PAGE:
NUMEROUS ACTIVITIES ARE PRESENTLY UNDERWAY OR PLANNED THAT ADDRESS TERRESTRIAL CARBON OBSERVATION IN VARIOUS GEOGRAPHIC REGIONS (SEE CHAPTER 3 AND APPENDIX 2). IN GENERAL, THESE ACTIVITIES CONCERN SPECIFIC OBSERVATION OR RESEARCH ASPECTS AND ARE NOT WELL COORDINATED. THEY ARE ALSO NOT DESIGNED IN A SYSTEMATIC FASHION TO PROVIDE CONSISTENT INFORMATION AT THE GLOBAL SCALE. Thus, while these activities are potentially important building blocks for systematic global carbon observation, there is a need for a focused effort and a common vision to be pursued. The following goals are outlined for the initial terrestrial carbon observing system, with a timetable conditioned by the Kyoto Protocol schedule:
1. By 2005, demonstrate the capability to estimate annual net land-atmosphere fluxes at a sub-continental scale (107 km2) with an accuracy of +/- 30% globally, and at a regional scale (106 km2) over areas selected for specific campaigns with a similar or better accuracy;
2. By 2008, improve the performance to better spatial resolution (106 km2) globally and an accuracy of +/- 20%;
3. In each case, produce flux emission estimate maps with the highest spatial resolution enabled by the available satellite-derived and other input products.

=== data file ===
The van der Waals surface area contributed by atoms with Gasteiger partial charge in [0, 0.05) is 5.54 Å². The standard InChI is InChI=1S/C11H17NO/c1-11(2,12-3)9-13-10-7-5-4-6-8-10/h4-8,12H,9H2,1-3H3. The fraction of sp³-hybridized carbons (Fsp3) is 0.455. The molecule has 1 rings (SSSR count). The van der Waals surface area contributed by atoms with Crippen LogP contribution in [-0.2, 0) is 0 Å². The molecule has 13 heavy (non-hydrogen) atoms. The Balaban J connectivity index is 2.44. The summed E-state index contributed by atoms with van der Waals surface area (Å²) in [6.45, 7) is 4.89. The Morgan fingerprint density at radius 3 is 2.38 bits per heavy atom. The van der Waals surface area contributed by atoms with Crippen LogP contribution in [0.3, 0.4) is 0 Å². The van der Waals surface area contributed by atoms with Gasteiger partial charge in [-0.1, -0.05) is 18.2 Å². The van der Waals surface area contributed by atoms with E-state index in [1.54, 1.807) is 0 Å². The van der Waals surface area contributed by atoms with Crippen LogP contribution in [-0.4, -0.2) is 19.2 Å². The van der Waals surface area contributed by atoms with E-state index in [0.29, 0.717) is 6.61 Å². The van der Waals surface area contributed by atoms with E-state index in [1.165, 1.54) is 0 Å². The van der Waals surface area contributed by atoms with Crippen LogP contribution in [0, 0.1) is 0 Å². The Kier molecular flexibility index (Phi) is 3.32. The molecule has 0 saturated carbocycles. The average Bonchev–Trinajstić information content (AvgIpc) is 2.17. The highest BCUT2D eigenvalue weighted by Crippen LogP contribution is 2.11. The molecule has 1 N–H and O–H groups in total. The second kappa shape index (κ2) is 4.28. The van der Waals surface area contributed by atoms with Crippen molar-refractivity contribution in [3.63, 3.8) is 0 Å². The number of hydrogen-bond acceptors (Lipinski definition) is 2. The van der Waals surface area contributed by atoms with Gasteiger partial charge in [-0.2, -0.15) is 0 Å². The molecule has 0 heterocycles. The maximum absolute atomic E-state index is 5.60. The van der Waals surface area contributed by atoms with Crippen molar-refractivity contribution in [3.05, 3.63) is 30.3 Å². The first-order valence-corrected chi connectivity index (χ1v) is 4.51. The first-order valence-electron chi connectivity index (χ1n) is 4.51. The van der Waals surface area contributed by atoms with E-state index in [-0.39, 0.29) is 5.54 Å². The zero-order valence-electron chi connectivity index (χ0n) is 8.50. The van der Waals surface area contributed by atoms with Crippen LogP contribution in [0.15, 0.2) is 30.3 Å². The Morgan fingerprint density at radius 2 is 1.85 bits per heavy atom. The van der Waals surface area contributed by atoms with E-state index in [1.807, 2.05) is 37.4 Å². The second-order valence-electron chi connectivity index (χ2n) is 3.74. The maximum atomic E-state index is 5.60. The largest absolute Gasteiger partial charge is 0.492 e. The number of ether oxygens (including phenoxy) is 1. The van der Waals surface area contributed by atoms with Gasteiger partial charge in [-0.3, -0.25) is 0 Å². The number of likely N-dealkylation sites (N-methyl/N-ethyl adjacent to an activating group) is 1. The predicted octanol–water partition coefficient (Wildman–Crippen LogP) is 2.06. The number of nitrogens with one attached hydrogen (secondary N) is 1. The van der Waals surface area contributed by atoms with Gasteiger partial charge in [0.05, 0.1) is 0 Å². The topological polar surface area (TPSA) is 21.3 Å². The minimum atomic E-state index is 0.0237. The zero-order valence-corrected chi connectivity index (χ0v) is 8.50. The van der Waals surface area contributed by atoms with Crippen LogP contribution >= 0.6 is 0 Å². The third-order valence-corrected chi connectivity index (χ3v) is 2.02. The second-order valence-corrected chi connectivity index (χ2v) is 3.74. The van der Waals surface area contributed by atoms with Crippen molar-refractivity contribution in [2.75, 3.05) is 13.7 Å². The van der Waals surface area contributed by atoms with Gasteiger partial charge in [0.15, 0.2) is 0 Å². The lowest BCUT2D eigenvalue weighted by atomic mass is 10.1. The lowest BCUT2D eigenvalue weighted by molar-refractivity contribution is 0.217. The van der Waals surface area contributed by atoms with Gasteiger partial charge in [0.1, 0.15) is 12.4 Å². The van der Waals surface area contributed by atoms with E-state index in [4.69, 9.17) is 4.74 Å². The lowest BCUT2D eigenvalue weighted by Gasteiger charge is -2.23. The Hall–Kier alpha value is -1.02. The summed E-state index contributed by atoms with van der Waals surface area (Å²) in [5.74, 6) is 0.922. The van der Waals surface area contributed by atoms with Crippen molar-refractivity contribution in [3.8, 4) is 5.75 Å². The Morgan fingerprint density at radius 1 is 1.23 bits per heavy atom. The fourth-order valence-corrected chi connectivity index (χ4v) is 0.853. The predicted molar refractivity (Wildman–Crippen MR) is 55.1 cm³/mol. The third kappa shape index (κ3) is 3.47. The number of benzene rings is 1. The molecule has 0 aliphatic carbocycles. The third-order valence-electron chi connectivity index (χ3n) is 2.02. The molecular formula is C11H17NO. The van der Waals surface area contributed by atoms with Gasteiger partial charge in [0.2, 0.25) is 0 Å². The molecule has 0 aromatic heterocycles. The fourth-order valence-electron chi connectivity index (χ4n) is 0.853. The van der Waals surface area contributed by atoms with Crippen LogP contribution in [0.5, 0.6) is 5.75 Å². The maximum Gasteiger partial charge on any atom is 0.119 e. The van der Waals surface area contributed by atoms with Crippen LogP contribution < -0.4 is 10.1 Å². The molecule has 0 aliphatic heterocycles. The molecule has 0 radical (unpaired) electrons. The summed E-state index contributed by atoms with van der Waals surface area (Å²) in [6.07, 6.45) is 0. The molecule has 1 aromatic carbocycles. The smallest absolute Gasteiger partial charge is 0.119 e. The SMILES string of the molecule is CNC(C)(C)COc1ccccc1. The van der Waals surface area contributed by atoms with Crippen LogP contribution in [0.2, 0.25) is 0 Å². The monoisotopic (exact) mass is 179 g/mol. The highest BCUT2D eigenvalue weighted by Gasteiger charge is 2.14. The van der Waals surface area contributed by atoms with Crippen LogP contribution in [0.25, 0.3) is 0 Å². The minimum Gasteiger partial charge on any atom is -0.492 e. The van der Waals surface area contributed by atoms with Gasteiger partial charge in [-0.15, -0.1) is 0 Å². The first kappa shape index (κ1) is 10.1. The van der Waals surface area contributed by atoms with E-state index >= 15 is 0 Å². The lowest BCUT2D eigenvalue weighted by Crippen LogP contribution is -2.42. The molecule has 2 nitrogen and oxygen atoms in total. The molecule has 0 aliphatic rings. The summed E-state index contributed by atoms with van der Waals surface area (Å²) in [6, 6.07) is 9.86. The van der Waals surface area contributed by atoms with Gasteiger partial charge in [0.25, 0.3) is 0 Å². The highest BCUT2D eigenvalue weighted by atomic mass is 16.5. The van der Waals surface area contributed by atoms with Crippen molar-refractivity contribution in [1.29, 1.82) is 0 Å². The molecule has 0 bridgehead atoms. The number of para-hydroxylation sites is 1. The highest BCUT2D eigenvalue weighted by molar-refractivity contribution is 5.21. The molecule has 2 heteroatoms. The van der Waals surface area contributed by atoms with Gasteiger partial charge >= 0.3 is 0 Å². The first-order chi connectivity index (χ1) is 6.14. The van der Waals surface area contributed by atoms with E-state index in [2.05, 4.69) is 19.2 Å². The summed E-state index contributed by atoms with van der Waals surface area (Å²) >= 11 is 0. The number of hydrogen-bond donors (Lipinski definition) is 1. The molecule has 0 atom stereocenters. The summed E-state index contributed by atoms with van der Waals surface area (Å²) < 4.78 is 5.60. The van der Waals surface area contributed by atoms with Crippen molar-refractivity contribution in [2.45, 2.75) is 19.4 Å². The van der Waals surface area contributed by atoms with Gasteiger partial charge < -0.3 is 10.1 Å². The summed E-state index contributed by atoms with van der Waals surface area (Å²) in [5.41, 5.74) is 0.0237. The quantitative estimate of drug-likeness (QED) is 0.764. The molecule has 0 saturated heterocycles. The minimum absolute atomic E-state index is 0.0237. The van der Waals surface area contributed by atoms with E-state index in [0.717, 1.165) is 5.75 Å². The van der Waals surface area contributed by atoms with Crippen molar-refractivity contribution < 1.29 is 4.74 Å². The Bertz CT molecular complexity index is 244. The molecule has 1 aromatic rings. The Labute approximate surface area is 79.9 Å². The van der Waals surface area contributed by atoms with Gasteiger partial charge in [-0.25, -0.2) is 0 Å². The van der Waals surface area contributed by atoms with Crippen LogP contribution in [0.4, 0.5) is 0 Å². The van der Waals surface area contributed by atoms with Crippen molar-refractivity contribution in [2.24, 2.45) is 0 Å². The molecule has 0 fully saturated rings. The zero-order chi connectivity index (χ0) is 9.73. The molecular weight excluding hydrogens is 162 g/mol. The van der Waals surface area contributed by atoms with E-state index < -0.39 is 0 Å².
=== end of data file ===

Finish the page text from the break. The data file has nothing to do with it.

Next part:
Based on the requirements discussion (Chapter 4 and 5), the resulting carbon observing system should be:
global and long-term in scope, nationally sponsored, and internationally coordinated;
multi-user, needs-driven; and focused, but accommodating to complementary uses (e.g. global hydrological cycle);
based on quality controlled observations and data products, and on full and open exchange of data and information;
adaptable to changing needs and capabilities; and evolving with improving observation instruments, platforms, techniques, and uses (see below);
helping to build capacity on a global basis.
Although the Kyoto Protocol is an important factor in the establishment of global terrestrial carbon observation, the complete range of requirements is considerably more diverse, thus the observing system must respond to the broader set of requirements. The specific reporting requirements for the Kyoto Protocol are under discussion and the result will have implications for the terrestrial carbon observing system. A previous workshop conducted an initial assessment of the potential contributions of satellite observations to various areas of the Kyoto Protocol (Rosenqvist et al., 1999).
The following sections outline an approach to the implementation of the initial observing system.
A successful implementation of a comprehensive terrestrial carbon observing system that assimilates various inputs (see page 6) must necessarily be an evolving process. The most essential elements are listed below, and the main relevant currently existing activities that should be part of the initial observing system are also identified: